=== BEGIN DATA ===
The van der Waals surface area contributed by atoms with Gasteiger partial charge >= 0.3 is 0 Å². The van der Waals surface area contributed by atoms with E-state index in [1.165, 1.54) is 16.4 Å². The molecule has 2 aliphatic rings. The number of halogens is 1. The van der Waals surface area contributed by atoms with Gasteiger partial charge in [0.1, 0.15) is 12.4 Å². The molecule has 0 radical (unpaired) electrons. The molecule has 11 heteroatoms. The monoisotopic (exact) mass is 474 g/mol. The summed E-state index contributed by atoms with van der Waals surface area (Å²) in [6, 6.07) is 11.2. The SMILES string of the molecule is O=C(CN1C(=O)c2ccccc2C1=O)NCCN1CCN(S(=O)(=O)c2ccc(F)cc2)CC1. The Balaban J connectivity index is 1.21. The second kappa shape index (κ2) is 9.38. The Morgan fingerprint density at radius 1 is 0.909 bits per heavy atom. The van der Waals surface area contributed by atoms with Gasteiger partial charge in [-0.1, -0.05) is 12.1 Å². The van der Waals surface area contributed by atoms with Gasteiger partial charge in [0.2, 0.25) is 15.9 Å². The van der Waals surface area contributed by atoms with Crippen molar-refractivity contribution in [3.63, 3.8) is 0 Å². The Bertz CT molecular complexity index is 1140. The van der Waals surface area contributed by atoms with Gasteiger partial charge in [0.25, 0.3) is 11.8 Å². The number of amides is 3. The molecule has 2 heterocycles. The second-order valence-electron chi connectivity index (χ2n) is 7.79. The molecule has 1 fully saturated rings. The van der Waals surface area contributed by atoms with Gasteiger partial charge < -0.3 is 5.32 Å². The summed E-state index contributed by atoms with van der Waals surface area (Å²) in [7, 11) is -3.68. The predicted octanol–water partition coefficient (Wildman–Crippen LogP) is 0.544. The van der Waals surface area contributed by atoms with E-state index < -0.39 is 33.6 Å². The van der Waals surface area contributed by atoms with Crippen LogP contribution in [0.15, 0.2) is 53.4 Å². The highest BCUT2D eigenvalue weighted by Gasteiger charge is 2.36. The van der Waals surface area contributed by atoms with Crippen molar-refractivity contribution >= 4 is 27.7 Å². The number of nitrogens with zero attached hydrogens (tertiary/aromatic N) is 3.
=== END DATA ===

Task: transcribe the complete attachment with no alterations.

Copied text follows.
The van der Waals surface area contributed by atoms with Gasteiger partial charge >= 0.3 is 0 Å². The van der Waals surface area contributed by atoms with E-state index in [1.165, 1.54) is 16.4 Å². The molecule has 2 aliphatic rings. The number of halogens is 1. The van der Waals surface area contributed by atoms with Gasteiger partial charge in [0.1, 0.15) is 12.4 Å². The molecule has 0 radical (unpaired) electrons. The molecule has 11 heteroatoms. The monoisotopic (exact) mass is 474 g/mol. The summed E-state index contributed by atoms with van der Waals surface area (Å²) in [6, 6.07) is 11.2. The SMILES string of the molecule is O=C(CN1C(=O)c2ccccc2C1=O)NCCN1CCN(S(=O)(=O)c2ccc(F)cc2)CC1. The Balaban J connectivity index is 1.21. The second kappa shape index (κ2) is 9.38. The Morgan fingerprint density at radius 1 is 0.909 bits per heavy atom. The van der Waals surface area contributed by atoms with Gasteiger partial charge in [-0.1, -0.05) is 12.1 Å². The van der Waals surface area contributed by atoms with Gasteiger partial charge in [0.2, 0.25) is 15.9 Å². The van der Waals surface area contributed by atoms with Crippen molar-refractivity contribution in [3.63, 3.8) is 0 Å². The Bertz CT molecular complexity index is 1140. The van der Waals surface area contributed by atoms with Gasteiger partial charge in [0.25, 0.3) is 11.8 Å². The number of amides is 3. The molecule has 2 heterocycles. The second-order valence-electron chi connectivity index (χ2n) is 7.79. The molecule has 1 fully saturated rings. The van der Waals surface area contributed by atoms with Gasteiger partial charge < -0.3 is 5.32 Å². The summed E-state index contributed by atoms with van der Waals surface area (Å²) in [7, 11) is -3.68. The predicted octanol–water partition coefficient (Wildman–Crippen LogP) is 0.544. The van der Waals surface area contributed by atoms with E-state index < -0.39 is 33.6 Å². The van der Waals surface area contributed by atoms with Crippen LogP contribution in [0.15, 0.2) is 53.4 Å². The highest BCUT2D eigenvalue weighted by Gasteiger charge is 2.36. The van der Waals surface area contributed by atoms with Crippen molar-refractivity contribution >= 4 is 27.7 Å². The number of nitrogens with zero attached hydrogens (tertiary/aromatic N) is 3.